Why Passion Is a Prerequisite at J.R. Dunn Jewelers

Ann Marie Dunn, co-owner of J.R. Dunn Jewelers in Lighthouse Point, Fla., says the best part of working with her husband, brother, son, and nephew is “the arguments we have.” How, exactly, can that be possible? “We decided a long time ago that whoever has the greatest passion about a subject wins the argument,” says the 70-year-old retailer, laughing. “Whoever quits first doesn’t have the passion, so we just keep going at it.” Clearly, an abiding passion for the fine jewelry business runs deep in the Dunn clan. Ann Marie and her husband, Jim Dunn, opened their first jewelry store in 1969—while both worked for IBM—out of a genuine love for jewelry and gems. Ann Marie’s brother, Robert Pelliccia, who was still a teenager when the couple first opened shop, has evolved into an award-winning jewelry designer under the couple’s shingle. In 1997, their son, Sean Dunn, joined the business and currently heads up the company’s marketing and digital departments. And Robert’s son, Matthew Pelliccia, recently went through a handful of apprenticeships and is now a top salesperson. Ann Marie credits her business’ success and longevity to a special kind of drive possessed by each of her family members. “I feel like we’re a very tenacious, passionate family,” she explains, “and we will not give up.”


Sean: I studied business at the University of Florida, and I was thinking of becoming a marine biologist or an oceanographer. But I saw a lot of friends after getting business degrees getting jobs that they weren’t exactly thrilled with. Dad basically said, “How would you like to take your surfboard and go to California to attend GIA?” That was a no-brainer for me. It was in Santa Monica at the time. Once I was out there, I started to really love ­gemology. I actually fell in love with it. I went to work for Ben Bridge right after, and that was a great experience and foundation for me. After a year, I got to the point where I knew I could come back to my family’s business and enact some of the things I’d learned.
Robert: I never thought Matthew would be in the jewelry business. When he came on, he sat at the bench and practiced, practiced, practiced. But ultimately he’s a social person and loves being on the sales floor. He enjoys engaging people.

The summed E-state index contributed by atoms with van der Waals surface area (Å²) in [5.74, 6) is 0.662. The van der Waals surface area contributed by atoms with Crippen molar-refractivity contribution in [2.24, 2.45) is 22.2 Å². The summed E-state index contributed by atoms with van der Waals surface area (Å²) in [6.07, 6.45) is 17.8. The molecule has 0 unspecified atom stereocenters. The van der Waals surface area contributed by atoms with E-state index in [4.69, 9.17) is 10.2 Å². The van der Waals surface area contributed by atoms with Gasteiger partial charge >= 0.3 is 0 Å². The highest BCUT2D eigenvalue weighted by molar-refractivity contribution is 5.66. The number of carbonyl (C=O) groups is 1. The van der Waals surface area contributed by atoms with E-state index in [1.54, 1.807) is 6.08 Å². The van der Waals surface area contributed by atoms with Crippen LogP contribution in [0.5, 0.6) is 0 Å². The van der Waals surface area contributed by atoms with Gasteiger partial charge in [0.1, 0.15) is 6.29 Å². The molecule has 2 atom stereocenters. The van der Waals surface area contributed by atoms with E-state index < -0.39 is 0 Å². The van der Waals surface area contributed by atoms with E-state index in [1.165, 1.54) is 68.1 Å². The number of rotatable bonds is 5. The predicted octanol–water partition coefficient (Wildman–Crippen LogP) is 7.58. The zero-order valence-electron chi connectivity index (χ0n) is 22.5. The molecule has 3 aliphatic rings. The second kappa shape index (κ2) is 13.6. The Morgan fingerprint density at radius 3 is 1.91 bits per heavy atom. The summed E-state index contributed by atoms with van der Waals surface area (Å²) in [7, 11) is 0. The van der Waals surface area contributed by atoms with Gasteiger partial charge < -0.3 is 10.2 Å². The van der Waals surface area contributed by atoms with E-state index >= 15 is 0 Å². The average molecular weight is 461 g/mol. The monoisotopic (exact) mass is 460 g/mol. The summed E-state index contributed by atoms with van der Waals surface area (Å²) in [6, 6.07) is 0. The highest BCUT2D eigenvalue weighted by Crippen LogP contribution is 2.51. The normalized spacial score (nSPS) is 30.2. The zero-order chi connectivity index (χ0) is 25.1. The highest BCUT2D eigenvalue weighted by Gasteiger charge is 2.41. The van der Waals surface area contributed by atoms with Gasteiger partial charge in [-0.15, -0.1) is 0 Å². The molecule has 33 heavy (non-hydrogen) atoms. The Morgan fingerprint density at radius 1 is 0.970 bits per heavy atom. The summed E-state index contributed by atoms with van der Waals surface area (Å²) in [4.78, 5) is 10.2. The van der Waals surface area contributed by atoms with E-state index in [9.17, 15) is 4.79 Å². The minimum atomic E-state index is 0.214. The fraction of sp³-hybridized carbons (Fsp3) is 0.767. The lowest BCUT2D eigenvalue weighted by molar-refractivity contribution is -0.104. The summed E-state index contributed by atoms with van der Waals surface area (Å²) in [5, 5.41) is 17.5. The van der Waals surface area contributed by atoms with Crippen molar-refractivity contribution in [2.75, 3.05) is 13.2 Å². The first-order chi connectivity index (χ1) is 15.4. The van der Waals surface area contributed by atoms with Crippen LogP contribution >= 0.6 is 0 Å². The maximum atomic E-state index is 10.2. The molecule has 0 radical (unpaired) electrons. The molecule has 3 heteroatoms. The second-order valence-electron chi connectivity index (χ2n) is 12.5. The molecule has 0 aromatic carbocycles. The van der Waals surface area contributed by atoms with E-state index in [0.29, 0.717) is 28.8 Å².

Ann Marie: When he was going to school, Sean was lost in the ocean most of the time. He would come in in his flip-flops and ask for a little bit of money to go to McDonald’s.
Jim: When Sean was younger, I just knew that he loved surfing. He brought back good habits from working at Ben Bridge at South Coast Plaza, and his integrity level is the highest I’ve seen of anyone in the trade.

Robert with his brother-in-law Jim, sister Ann Marie, and nephew Sean


Jim: When we opened the store in ­Florida, that’s when we brought in Robert—he was 18 at the time and didn’t know a thing about jewelry. He’s humble, but he really is a genius. He’s been here 28 years and he’s been [tremendously] successful. Ann Marie and Sean share a passion for the business. I’d say they’re intense about it, and sometimes I have to walk away. I’m the old-school guy. I cave in and listen.
Sean: I definitely admire, with both my mom and dad, that they have a great deal of integrity. And their ability to persevere and drive hard toward their goal is incredible. That drive and determination is what’s made them succeed over competition, and in general. That’s what it takes.
Ann Marie: There isn’t a ­client that doesn’t love Jim. He’s the ­hardest-working man I know on this earth. He’s the first one here in the morning, and the last one out. One of us is always here for our clients. It’s so important for clients to see that the owners are involved.


Ann Marie: I do a lot of the buying. I like to buy pieces that are the more important pieces. We have a fashion buyer, but when it comes to going outside of that, that’s where Sean and I will buy. And I have a great passion for the sales floor. I have certain [high-end] clients I’ve worked with for years, and we shop for them at the trades.
Sean: When I came on, we made JRDunn.com into a fully functioning e-commerce site. That was eight years ago, before anyone had really jumped on the bandwagon. It’s harder than ever online now, but I think it’s how people judge you and your store before they come in. If you’re not investing heavily there, there’s an issue. The mobile challenge is the next thing.
Robert: My favorite part of working with family is that when I think I’ve come up with something interesting and different, I get excited to bring it to them to see if I get the reaction I’m hoping for. It’s fun brainstorming and trying to come up with different things. We know right away if we’re excited about something.


Robert: The next generation needs to start from the ground up and get their hands dirty. And that’s sometimes tough because you want to make it easier on your children—that’s the instinct. But if they do their time the right way, they develop better habits.
Jim: I’ve seen a lot of guys whose kids really just blew out their own business. Today everyone thinks the world owes [him or her] a living. You have to pay your dues.
Sean: You come in with all these ideas from school or whatever, and sometimes your theoretical things don’t really work in the real world. Observing and taking the slow approach works best. Slow down, look, and listen. You’ll get your chance.

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